After a strong finish in 2016, Synchrony Financial (NYSE:SYF) has had a troubling 2017. The year started out ordinarily, flattish for the first couple months before a decline coinciding with the abundance in negative headline fueling concerns about retail’s demise ensued. As of this writing, the stock is down almost 20%.
SYF isn’t a retailer, but being the leader in private label credit cards (PLCC), also known as store-branded cards, many of its partners operate in the traditional retail sector, which has led people to indiscriminately drop it based on its exposure.
Yet, when the market sold off, guess who was scooping up shares? Warren Buffett and Seth Klarman, both value investors with long time horizons. Buffett has quipped before that his “favorite holding period is forever,” indicative of his willingness to ride out short-term bumps in return for sustained long-term shareholder returns.
Times may change, and thus business conditions will as well, but Buffett has stuck to his line. He still owns The Coca-Cola Co (NYSE:KO) and Wells Fargo & Co (NYSE:WFC), which were already in his portfolio in the early 1990s.
Synchrony will survive the retail shakeout. And at current prices, SYF is simply too cheap to ignore. Klarman’s requisite “margin of safety” box can be checked.
SYF Stock at the Moment
Even while shares tanked, Synchrony continued to show positive results. New partnerships were signed (Zulily), programs with auto brands were launched), and key relationship was renewed.
Loan receivable increased 11%, net interest income showed 13% growth year-over-year, and net charge-offs were down, a promising confluence. Meanwhile, liquidity looks healthy, and the dividend program (begun last year) has been upsized. Share repurchases too, have been announced.
And while a 2% yield may not be exceptionally enticing, I would expect future gains to be capital gains rather than income-based anyway, so this is just icing on the (relatively de-risked) cake.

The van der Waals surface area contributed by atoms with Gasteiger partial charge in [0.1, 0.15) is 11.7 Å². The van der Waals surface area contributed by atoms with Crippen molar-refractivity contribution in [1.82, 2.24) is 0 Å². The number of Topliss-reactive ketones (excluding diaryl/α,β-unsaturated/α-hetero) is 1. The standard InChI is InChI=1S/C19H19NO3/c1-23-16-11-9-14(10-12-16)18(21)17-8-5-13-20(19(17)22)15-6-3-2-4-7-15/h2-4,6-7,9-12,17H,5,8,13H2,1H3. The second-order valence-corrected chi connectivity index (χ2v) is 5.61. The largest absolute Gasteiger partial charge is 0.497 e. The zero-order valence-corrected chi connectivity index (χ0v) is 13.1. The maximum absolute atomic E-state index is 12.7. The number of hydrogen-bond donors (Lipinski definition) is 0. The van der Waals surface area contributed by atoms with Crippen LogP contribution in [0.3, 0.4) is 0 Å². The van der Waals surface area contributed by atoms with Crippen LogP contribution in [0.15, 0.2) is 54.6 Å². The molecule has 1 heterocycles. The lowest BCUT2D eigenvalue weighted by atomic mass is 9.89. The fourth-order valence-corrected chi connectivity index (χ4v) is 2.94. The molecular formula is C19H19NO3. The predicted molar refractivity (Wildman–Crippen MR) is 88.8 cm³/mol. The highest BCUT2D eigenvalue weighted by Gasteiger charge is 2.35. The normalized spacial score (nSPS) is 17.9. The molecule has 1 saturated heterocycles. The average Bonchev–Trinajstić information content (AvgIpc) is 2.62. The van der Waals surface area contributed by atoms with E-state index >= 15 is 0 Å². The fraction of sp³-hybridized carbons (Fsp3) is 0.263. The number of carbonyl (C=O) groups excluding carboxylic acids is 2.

Buffett loves to buy when companies are “on the operating table.” Temporary dislocations in price often make for attractive opportunities to buy into a stock that otherwise would be too expensive for comfort. But Synchrony ’s underlying business is very much intact. So, you’re getting the valuation discount without the turnaround risk.
On the sole basis of trading at 11x trailing earnings, SYF is worth at least another look.
There are multiple areas where SYF grow earnings and restore confidence in the resilience of its business.
Most obviously is e-commerce, which is still a small piece of its sales. Online sales growth and penetration have been improving noticeably (PDF). From 2014-2016, penetration increased from 18% to 23% and online growth was up from 18% to 26%. SYF’s early investments in its digital capabilities will pay dividends in the coming years as the shift to digital wallets takes place. Their services are already integrated with Apple Pay, Samsung Pay, and Android Pay.
Synchrony’s online bank with its steady direct deposit growth will be another source of continued earnings growth. Enhancing the Bank Perks program and introducing new products (bill payment, small business deposit accounts, etc.) are low hanging fruit that will further the upward trend.
Some have been concerned that the credit growth has come at the expense of quality, meaning lax underwriting standards to increase Synchrony ’s loan book. In fact, the opposite holds true. Based on FICO scores, Synchrony has been underwriting higher quality consumers. 72% of loan receivables have a FICO score greater than 660.
So, what you’re getting is a growing business with e-commerce tailwinds, visible earnings drivers, a strong portfolio, and most importantly, extremely attractive valuation. It’s no wonder that SYF stock has caught Buffett’s and Klarman’s eyes.
As of this writing, Luce Emerson did not hold a position in any of the aforementioned securities.